After Woody Allen's last three mirthless comedies, I found myself in the bizarre position of hoping he'd go back to heavy drama—not out of longing for his lame Ingmar Bergman imitations, but out of loathing for his lame Woody Allen imitations. His newest film, Anything Else (DreamWorks), is another treadmill comedy, obviously churned out by a man who at this point is afraid not to write. It's a rehash of old themes, except it's even more vinegary than usual: It's misanthropic, misogynistic, and ugly—the reductio ad absurdum of Allen's relationship comedies. (The title is a fatalistic shrug: "It's like anything else …") I know women who've seen this film who pronounce its title the way some people say "yeast infection." Yet somehow I enjoyed it more than most of Allen's movies from the past decade. Unlike last year's limp confession of artistic impotence, Hollywood Ending, Anything Else feels driven. It's like a rant from a therapist's couch—angry, unmediated, free-associational, unleavened by sentiment or compassion. And it's something else that Allen hasn't been lately: funny.
Imagine Annie Hall (1977) with the addition of a paranoid, one-man Greek chorus—an aging comedy writer named Dave Dobel (played by Allen) who's a mentor to the movie's protagonist, Jerry Falk (Jason Biggs). During frequent walks through Central Park, Dobel lectures the ingenuous young comedy writer that Jerry's analyst is worthless and his brash little agent (Danny DeVito) a joke, that everyone hates the Jews, that he should own a Russian assault rifle for protection, and that there's no cosmic justice and no God. Dobel is clearly a frothing whack-job, and by the end of the film he has totally imploded. But he's still portrayed as the last wise man: He's pretty much right about everything.
He's especially right about the movie's Annie Hall counterpart, an aspiring actress named Amanda (Christina Ricci). Well, I shouldn't push the Annie comparison too far: Amanda is not an adorable space cadet but a duplicitous narcissist with a mother (Stockard Channing) who's even more self-involved. Flashbacks document Jerry and Amanda's courtship: He's living with the earnest Brooke (KaDee Strickland), she's living with Jerry's best friend, Bob (Jimmy Fallon). The romance is never exhilarating, not even in its first carnal flush: It's always undercut by lies and self-delusion. When Dobel meets Amanda, he describes her as a "mercurial little jitterbug" who'll have Jerry "holding up filling stations to keep her in mood elevators." He's also sure she's having an affair, which is why she hasn't slept with Jerry for six months.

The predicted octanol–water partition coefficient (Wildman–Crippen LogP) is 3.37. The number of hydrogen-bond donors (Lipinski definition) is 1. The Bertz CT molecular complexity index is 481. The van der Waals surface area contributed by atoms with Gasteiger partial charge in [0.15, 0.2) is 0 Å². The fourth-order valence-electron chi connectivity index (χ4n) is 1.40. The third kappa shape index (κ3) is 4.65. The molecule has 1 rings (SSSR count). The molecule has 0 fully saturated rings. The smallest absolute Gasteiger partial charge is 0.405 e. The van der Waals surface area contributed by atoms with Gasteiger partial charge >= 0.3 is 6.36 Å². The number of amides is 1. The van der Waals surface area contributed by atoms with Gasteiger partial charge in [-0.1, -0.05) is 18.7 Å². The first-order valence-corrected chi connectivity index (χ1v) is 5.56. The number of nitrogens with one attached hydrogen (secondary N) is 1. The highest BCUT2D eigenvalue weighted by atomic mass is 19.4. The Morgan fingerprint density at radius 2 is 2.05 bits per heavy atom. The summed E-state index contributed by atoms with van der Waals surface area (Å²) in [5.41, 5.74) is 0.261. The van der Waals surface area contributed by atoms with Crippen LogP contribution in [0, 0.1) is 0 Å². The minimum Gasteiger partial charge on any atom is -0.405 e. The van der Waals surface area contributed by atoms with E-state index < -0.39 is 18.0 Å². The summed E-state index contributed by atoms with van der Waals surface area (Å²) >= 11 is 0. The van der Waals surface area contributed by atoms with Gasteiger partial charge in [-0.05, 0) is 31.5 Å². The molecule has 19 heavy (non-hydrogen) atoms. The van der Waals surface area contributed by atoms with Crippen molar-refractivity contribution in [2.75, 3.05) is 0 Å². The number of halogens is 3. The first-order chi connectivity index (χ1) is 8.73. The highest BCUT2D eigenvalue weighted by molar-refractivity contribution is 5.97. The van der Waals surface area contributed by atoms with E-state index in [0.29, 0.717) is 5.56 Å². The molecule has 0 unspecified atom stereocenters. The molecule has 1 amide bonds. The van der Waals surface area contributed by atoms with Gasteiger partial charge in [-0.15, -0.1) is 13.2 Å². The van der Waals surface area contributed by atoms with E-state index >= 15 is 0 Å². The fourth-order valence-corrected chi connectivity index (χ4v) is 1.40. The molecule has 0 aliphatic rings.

A few years ago, Ricci played Elizabeth Wurtzel in the still unreleased movie of Prozac Nation, and her Amanda seems deliriously pickled in Wurtzelesque self-absorption. Her face gets my vote as the most freakishly beautiful in movies: With that lollipop head and those pop-out eyes, she's like a Martian mad scientist's version of a baby-girl temptress. It's a potent version, too: She's poison, but is there a man alive who wouldn't risk a sip or three? Allen shoots her splayed out in undies over big armchairs, casually rattling off lies about her whereabouts, her inexplicable sexual anxiety, her commitment to Jerry—whom she nonetheless encourages to sleep with other women. ("Only don't tell me about it.") She's not evil, like the studiously monstrous female in Neil LaBute's The Shape of Things (2003). It's her obliviousness to her own pathology that makes her truly bloodcurdling.
She's certainly too much woman for Biggs, who isn't very inventive here. When he talks to the camera, there's nothing going on in his bland, oval face: He looks like the guy they'd focus the lights on while Adam Sandler is still in his trailer. But Biggs does read his lines at the right quick tempo, and he gets his laughs. So does Allen, who stages most of the movie at a frantic clip. The characters babble at each other, insanely oblivious to anyone else, and just when you think the picture can't get any busier he throws in a split-screen phone call with more babbling lunatics on the other end. Allen has become very casual with his camera. From scene to scene, there's no filmmaking energy whatsoever. Yet Anything Else flies along: That chip on Allen's shoulder is like a jet pack.
As usual, Allen isn't looking within for the source of life's unhappiness: The problems are all external. Jerry's shrink (William Hill) sits impassively as the minutes tick away, mulishly refusing to answer direct questions: He's not even a one-joke character, he's Allen's revenge on psychoanalysis. And Jerry's agent isn't just vulgarly ineffectual: He's a pathetic chiseler who makes Broadway Danny Rose look like a beacon of potency. Even Allen's art comes in for an oblique form of criticism. Dobel counsels Jerry to labor ceaselessly, not because there's salvation in sublimation, but because work "gives the illusion of continuity."
In the movie's best scene, some huge, thuggish guys steal a parking space from Dobel, who confronts them and is viciously taunted for his righteous anger. As he and Jerry drive away, the younger man offers words of consolation. The Jewish intellectuals will have the last laugh, Jerry says: They'll go to a delicatessen and write a biting satire of those guys. It's a mighty moment when Dobel turns the car around, drives back to the thugs' car, and whips out a crowbar. That's what Anything Else feels like: a crowbar coming down on everything in the world that Allen despises—which at this point must be everything in the world. At times, it's a horrible spectacle, but Allen's timing, at least, is back, and the illusion of continuity is triumphantly preserved.